“Roadside maintenance” is a new (new to me anyway) term that Carol used to describe routine vehicle maintenance that must be done on the side of the road. It took me until the third electric fuel pump failing before I realized that the fuel filter was plugged up. I recently installed a warning light on my dash board that indicates low fuel pressure from my frame mounted electric fuel pump into my FiTech Fuel Command center. I figured it would give me between one and two miles of warning that the fuel injection system was going to run out of gas. I installed it so that I would have it on this trip through the desert when fuel problems are at their worst.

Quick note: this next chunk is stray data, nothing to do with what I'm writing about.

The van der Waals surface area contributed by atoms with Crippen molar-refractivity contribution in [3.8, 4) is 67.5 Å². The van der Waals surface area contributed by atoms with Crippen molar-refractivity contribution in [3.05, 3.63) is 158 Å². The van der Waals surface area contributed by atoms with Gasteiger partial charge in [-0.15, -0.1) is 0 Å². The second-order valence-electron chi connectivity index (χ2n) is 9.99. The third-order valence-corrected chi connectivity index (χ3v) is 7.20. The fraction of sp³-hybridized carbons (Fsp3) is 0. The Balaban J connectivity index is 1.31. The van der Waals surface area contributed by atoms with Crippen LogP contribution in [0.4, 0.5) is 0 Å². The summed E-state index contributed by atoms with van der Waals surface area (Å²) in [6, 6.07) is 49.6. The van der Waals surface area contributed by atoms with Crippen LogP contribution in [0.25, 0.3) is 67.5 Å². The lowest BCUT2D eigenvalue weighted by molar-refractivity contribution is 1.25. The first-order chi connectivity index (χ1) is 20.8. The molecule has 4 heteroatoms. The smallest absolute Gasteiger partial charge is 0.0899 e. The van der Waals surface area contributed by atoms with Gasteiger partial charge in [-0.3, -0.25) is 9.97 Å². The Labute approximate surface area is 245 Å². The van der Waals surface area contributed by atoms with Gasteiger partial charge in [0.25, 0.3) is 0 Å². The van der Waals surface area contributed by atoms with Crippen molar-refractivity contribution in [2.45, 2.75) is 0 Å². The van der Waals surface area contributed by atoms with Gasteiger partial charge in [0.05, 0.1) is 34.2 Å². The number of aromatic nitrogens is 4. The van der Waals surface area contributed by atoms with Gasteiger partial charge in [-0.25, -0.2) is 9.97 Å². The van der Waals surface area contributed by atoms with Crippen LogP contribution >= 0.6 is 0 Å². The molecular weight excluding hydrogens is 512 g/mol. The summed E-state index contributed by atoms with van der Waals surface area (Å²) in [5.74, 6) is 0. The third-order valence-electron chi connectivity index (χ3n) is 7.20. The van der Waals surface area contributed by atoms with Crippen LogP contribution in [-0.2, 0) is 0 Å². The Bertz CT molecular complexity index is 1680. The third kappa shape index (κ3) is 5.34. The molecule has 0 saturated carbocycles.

It was a hot day today – 103 mostly but up to 111 until we got to Lake Havasu State Park where it was a toasty 115. Driving on I-10 and almost to exit 45, Vicksburg, AZ, and the bright red warning light I installed started flashing and pretty quickly came on steady. No fuel pressure from my low pressure pump. I swapped an identical spare pump in and it did not work either although it took a few miles to figure that out with intermittent flashing of my warning light and then steady on again. This time I swapped in a Carter P-4070 that was brand new, never used and it did not work either. That is when I realized that the fuel filter mounted less than a foot away from the fuel pump had not been checked in a couple of years. That fixed it. That is what I admit should have been done, probably annually.